The Thirteenth Amendment of the U.S. Constitution, which intended to end slavery, shockingly permits its use as a punishment for crime.8 CoreCivic claims to align with international standards but over the years has faced multiple complaints for violating prisoners’ rights.9

CoreCivic must address allegations of forced labor, state that forced labor will not be tolerated, and raise wages for voluntary work by prisoners and detainees, that is comparable with free labor, to help stop exploitation.

CoreCivic is also currently facing another class-action complaint for allegedly attempting to defraud its investors by falsely representing improved operational policies and procedures around the rights and dignity of prisoners and detainees in multiple centers.10 We must speak out and let them know forced labor in detention is unacceptable.

Will you join us in helping to stop slavery in prison?


  8.!/amendments/13/essays/166/abolition-of-slavery11  It does not provide for the use of slavery against civil detainees in immigration centers. Additionally, regulations introduced in 2015 aim to end trafficking in government contracting. 

    Minimum international standards around the use of prison labor are outlined in the International Labour Organization’s Forced Labor Convention. It states that prisoners, just as free persons, must not be forced to work under threat of penalty or loss of privileges. Furthermore, wages should be comparable to those of free workers and health and safety measures should be taken as well.12–en/index.htm#Q3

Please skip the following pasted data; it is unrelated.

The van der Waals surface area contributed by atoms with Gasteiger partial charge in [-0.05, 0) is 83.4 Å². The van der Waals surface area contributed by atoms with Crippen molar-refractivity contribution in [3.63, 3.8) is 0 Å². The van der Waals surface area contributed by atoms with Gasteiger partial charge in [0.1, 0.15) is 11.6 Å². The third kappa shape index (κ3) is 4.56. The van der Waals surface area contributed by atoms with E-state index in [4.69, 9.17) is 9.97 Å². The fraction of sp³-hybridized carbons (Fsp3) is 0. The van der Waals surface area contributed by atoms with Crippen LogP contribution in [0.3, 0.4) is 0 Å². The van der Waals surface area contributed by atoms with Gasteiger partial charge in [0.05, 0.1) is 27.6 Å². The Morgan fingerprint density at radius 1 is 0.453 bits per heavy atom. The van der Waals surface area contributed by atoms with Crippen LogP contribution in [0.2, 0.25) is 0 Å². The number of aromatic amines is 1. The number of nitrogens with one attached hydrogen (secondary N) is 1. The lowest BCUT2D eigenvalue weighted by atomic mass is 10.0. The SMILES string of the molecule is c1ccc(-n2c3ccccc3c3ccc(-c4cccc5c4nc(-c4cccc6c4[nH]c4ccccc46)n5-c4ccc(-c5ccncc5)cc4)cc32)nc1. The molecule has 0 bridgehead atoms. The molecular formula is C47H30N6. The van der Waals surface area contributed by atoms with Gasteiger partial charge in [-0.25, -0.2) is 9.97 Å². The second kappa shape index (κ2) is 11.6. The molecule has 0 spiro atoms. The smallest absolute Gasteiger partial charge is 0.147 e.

• May 2018: Pressure is mounting as two new cases have been brought against CoreCivic where plaintiffs allege forced labor, in Texas earlier this year, and Georgia, last month. Both cases are ongoing.

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70 Comment threads
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Vania TerzopoulouJennie BloomDaniel WalkerGlenis MooreGerry Recent comment authors
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Vania Terzopoulou
Vania Terzopoulou

Emancipation Day I hope at least they sleep well if I was a slave at least is want a good sleep and I mean it genuinely
I have been studying it since I was 13 all this stuff and yes I really know we are very sorry for this and that the world must change in the end to accommodate reality which it doesn’t yet accommodate